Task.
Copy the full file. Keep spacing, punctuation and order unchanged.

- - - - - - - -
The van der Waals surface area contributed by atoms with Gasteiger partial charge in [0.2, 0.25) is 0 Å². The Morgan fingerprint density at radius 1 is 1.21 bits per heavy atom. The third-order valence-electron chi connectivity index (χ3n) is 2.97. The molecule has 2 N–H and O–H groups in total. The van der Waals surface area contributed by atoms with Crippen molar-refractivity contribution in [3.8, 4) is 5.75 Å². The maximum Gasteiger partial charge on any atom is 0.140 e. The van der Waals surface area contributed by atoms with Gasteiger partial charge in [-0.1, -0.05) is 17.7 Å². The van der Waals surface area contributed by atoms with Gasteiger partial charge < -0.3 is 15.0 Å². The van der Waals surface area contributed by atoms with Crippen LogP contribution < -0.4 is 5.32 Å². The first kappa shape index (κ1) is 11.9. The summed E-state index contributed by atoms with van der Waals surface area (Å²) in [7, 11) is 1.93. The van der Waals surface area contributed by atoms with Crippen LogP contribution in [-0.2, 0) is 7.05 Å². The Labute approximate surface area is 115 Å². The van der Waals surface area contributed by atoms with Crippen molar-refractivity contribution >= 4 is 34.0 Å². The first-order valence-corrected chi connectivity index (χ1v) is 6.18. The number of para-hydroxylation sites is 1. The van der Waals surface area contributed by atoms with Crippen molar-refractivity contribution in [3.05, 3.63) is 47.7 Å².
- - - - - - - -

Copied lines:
The van der Waals surface area contributed by atoms with Gasteiger partial charge in [0.2, 0.25) is 0 Å². The Morgan fingerprint density at radius 1 is 1.21 bits per heavy atom. The third-order valence-electron chi connectivity index (χ3n) is 2.97. The molecule has 2 N–H and O–H groups in total. The van der Waals surface area contributed by atoms with Crippen molar-refractivity contribution in [3.8, 4) is 5.75 Å². The maximum Gasteiger partial charge on any atom is 0.140 e. The van der Waals surface area contributed by atoms with Gasteiger partial charge in [-0.1, -0.05) is 17.7 Å². The van der Waals surface area contributed by atoms with Gasteiger partial charge < -0.3 is 15.0 Å². The van der Waals surface area contributed by atoms with Crippen LogP contribution < -0.4 is 5.32 Å². The first kappa shape index (κ1) is 11.9. The summed E-state index contributed by atoms with van der Waals surface area (Å²) in [7, 11) is 1.93. The van der Waals surface area contributed by atoms with Crippen LogP contribution in [-0.2, 0) is 7.05 Å². The Labute approximate surface area is 115 Å². The van der Waals surface area contributed by atoms with Crippen molar-refractivity contribution >= 4 is 34.0 Å². The first-order valence-corrected chi connectivity index (χ1v) is 6.18. The number of para-hydroxylation sites is 1. The van der Waals surface area contributed by atoms with Crippen molar-refractivity contribution in [3.05, 3.63) is 47.7 Å².